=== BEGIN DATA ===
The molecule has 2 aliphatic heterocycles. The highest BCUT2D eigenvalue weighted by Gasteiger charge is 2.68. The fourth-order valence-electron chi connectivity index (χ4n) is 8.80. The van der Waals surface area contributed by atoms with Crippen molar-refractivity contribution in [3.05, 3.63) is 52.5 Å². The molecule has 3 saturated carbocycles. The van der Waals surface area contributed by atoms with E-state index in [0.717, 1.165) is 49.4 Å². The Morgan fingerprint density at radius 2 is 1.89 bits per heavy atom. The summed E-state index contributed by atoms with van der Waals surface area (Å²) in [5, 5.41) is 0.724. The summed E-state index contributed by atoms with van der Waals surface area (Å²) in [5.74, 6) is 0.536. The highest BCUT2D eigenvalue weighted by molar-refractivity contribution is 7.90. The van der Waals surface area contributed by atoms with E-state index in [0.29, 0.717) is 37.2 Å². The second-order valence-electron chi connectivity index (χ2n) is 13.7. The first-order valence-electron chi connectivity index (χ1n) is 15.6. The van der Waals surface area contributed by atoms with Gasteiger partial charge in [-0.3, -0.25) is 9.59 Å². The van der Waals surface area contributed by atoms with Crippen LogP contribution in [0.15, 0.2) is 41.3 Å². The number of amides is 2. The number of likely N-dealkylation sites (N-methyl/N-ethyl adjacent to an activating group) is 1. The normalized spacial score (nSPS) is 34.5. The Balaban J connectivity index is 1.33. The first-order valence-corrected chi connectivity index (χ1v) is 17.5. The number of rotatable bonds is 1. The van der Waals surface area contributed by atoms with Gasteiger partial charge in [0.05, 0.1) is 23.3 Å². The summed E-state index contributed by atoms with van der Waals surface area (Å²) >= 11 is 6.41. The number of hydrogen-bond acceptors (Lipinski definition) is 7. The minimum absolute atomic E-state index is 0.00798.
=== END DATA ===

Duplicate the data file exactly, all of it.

The molecule has 2 aliphatic heterocycles. The highest BCUT2D eigenvalue weighted by Gasteiger charge is 2.68. The fourth-order valence-electron chi connectivity index (χ4n) is 8.80. The van der Waals surface area contributed by atoms with Crippen molar-refractivity contribution in [3.05, 3.63) is 52.5 Å². The molecule has 3 saturated carbocycles. The van der Waals surface area contributed by atoms with E-state index in [0.717, 1.165) is 49.4 Å². The Morgan fingerprint density at radius 2 is 1.89 bits per heavy atom. The summed E-state index contributed by atoms with van der Waals surface area (Å²) in [5, 5.41) is 0.724. The summed E-state index contributed by atoms with van der Waals surface area (Å²) in [5.74, 6) is 0.536. The highest BCUT2D eigenvalue weighted by molar-refractivity contribution is 7.90. The van der Waals surface area contributed by atoms with E-state index in [0.29, 0.717) is 37.2 Å². The second-order valence-electron chi connectivity index (χ2n) is 13.7. The first-order valence-electron chi connectivity index (χ1n) is 15.6. The van der Waals surface area contributed by atoms with Gasteiger partial charge in [-0.3, -0.25) is 9.59 Å². The van der Waals surface area contributed by atoms with Crippen LogP contribution in [0.15, 0.2) is 41.3 Å². The number of amides is 2. The number of likely N-dealkylation sites (N-methyl/N-ethyl adjacent to an activating group) is 1. The normalized spacial score (nSPS) is 34.5. The Balaban J connectivity index is 1.33. The first-order valence-corrected chi connectivity index (χ1v) is 17.5. The number of rotatable bonds is 1. The van der Waals surface area contributed by atoms with Gasteiger partial charge in [0.05, 0.1) is 23.3 Å². The summed E-state index contributed by atoms with van der Waals surface area (Å²) >= 11 is 6.41. The number of hydrogen-bond acceptors (Lipinski definition) is 7. The minimum absolute atomic E-state index is 0.00798.